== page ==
S&WB members resign as diminished drainage capacity continues

S&WB members resign as diminished drainage capacity continues

NEW ORLEANS, LA (WVUE) - Thursday, two New Orleans Sewerage and Water Board members resigned as the city's drainage system deals with diminished capacity.

The president pro-tem of the S&WB, Scott Jacobs, said his resignation stems from Mayor Mitch Landrieu forcing employees to unfairly take the blame in the wake of Saturday's flooding, according to our partners at NOLA.com/The Times Picayune.

Jacobs told the media outlet the public's outrage should be directed at the Landrieu administration, because he said it has known for years about drainage problems.

Officials with Landrieu's office said Jacobs and Kerri Kane resigned from their volunteer positions.

Meanwhile, the city's pumping system is now dependent on power from Entergy to prevent homes and businesses from flooding.

Thursday morning, a fire knocked out a turbine providing power to the city's pumps. Currently, only one of the city's six turbines are operating. All but two were out of service before the fire. Other turbines stopped working this year, while another has not been operating since 2012, and another since Hurricane Katrina.

The areas at risk span a large portion of the city.

Mayor Mitch Landrieu and Gov. John Bel Edwards announced that because of the diminished pumping capacity, a state of emergency has been declared for Orleans Parish.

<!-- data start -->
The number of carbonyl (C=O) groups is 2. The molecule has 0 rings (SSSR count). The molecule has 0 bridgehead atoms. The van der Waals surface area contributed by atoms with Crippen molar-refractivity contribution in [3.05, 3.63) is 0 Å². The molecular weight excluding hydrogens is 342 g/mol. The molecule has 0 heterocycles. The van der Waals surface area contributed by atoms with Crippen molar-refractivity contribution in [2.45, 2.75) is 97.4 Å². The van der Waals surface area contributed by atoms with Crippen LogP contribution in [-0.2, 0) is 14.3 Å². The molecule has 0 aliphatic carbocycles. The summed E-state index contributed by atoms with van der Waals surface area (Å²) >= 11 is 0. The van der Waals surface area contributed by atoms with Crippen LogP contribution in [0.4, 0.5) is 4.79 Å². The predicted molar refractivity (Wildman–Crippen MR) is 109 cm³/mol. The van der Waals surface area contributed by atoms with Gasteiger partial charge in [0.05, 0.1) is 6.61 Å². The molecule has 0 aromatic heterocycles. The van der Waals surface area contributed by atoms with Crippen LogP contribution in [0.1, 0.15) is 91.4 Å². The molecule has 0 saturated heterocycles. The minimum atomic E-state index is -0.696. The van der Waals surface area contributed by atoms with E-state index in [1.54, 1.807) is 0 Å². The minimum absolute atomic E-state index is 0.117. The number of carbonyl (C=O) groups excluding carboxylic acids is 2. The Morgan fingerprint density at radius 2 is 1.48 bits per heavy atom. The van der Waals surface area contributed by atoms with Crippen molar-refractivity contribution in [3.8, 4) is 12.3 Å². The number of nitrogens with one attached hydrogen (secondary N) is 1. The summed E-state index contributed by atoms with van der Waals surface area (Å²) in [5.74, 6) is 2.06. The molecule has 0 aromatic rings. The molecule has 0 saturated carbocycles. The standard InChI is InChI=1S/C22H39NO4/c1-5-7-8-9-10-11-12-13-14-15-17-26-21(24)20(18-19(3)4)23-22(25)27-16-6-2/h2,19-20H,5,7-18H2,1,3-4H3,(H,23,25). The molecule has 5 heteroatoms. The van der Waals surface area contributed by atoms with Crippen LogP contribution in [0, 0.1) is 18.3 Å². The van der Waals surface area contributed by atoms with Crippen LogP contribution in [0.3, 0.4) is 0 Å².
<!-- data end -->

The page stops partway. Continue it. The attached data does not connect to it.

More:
With the one working turbine, along with power from Entergy, 38 of the city's 58 available pumps west of the Industrial Canal are still operable.

However, if S&WB loses its power from Entergy during a sustained rain storm, the areas at risk for potential flooding include Lakeview, Mid City, the Seventh Ward and the CBD.

New Orleans East, Algiers and The Lower Ninth Ward are not impacted by the pump problems.

General Electric workers have joined city employees in an effort to try and fix the turbine involved in the fire.

Landrieu has also requested 14 two-megawatt generators to supplement the power during the rest of the hurricane season.

Late Thursday night, Landrieu announced that the water board had begun testing the damaged turbine to determine if it's ready to be brought fully online.

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